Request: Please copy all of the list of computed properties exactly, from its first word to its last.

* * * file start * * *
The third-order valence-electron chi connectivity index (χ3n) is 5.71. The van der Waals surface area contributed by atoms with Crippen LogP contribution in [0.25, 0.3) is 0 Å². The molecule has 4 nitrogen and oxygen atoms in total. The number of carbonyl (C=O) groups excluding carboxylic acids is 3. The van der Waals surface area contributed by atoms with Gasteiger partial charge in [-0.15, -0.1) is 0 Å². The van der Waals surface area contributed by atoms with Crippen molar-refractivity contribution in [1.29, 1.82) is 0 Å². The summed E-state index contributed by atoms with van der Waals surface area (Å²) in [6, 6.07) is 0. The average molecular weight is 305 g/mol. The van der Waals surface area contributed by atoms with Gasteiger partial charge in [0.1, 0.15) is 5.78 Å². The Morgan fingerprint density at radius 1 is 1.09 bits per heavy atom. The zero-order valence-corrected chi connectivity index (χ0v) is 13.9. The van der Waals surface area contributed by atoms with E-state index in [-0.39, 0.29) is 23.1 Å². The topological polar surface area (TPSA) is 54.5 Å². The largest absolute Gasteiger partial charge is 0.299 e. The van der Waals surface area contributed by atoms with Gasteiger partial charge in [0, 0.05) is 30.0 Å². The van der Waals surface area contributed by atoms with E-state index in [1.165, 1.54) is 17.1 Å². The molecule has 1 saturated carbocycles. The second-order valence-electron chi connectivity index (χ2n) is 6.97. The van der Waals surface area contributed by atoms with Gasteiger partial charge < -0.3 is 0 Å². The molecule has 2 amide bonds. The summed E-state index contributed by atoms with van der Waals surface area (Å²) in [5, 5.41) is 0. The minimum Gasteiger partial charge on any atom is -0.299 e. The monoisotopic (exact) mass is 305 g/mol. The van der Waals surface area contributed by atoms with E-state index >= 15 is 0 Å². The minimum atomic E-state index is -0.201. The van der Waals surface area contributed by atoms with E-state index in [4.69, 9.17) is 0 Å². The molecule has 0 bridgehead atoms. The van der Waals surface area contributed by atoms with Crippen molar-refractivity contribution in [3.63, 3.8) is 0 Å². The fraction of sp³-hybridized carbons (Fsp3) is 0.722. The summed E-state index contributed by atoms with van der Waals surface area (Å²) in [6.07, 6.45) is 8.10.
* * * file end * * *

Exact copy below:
The third-order valence-electron chi connectivity index (χ3n) is 5.71. The van der Waals surface area contributed by atoms with Crippen LogP contribution in [0.25, 0.3) is 0 Å². The molecule has 4 nitrogen and oxygen atoms in total. The number of carbonyl (C=O) groups excluding carboxylic acids is 3. The van der Waals surface area contributed by atoms with Gasteiger partial charge in [-0.15, -0.1) is 0 Å². The van der Waals surface area contributed by atoms with Crippen molar-refractivity contribution in [1.29, 1.82) is 0 Å². The summed E-state index contributed by atoms with van der Waals surface area (Å²) in [6, 6.07) is 0. The average molecular weight is 305 g/mol. The van der Waals surface area contributed by atoms with Gasteiger partial charge in [0.1, 0.15) is 5.78 Å². The Morgan fingerprint density at radius 1 is 1.09 bits per heavy atom. The zero-order valence-corrected chi connectivity index (χ0v) is 13.9. The van der Waals surface area contributed by atoms with E-state index in [-0.39, 0.29) is 23.1 Å². The topological polar surface area (TPSA) is 54.5 Å². The largest absolute Gasteiger partial charge is 0.299 e. The van der Waals surface area contributed by atoms with Gasteiger partial charge in [0, 0.05) is 30.0 Å². The van der Waals surface area contributed by atoms with E-state index in [1.165, 1.54) is 17.1 Å². The molecule has 1 saturated carbocycles. The second-order valence-electron chi connectivity index (χ2n) is 6.97. The van der Waals surface area contributed by atoms with Gasteiger partial charge < -0.3 is 0 Å². The molecule has 2 amide bonds. The summed E-state index contributed by atoms with van der Waals surface area (Å²) in [5, 5.41) is 0. The minimum Gasteiger partial charge on any atom is -0.299 e. The monoisotopic (exact) mass is 305 g/mol. The van der Waals surface area contributed by atoms with E-state index >= 15 is 0 Å². The minimum atomic E-state index is -0.201. The van der Waals surface area contributed by atoms with E-state index in [4.69, 9.17) is 0 Å². The molecule has 0 bridgehead atoms. The van der Waals surface area contributed by atoms with Crippen molar-refractivity contribution in [3.63, 3.8) is 0 Å². The fraction of sp³-hybridized carbons (Fsp3) is 0.722. The summed E-state index contributed by atoms with van der Waals surface area (Å²) in [6.07, 6.45) is 8.10.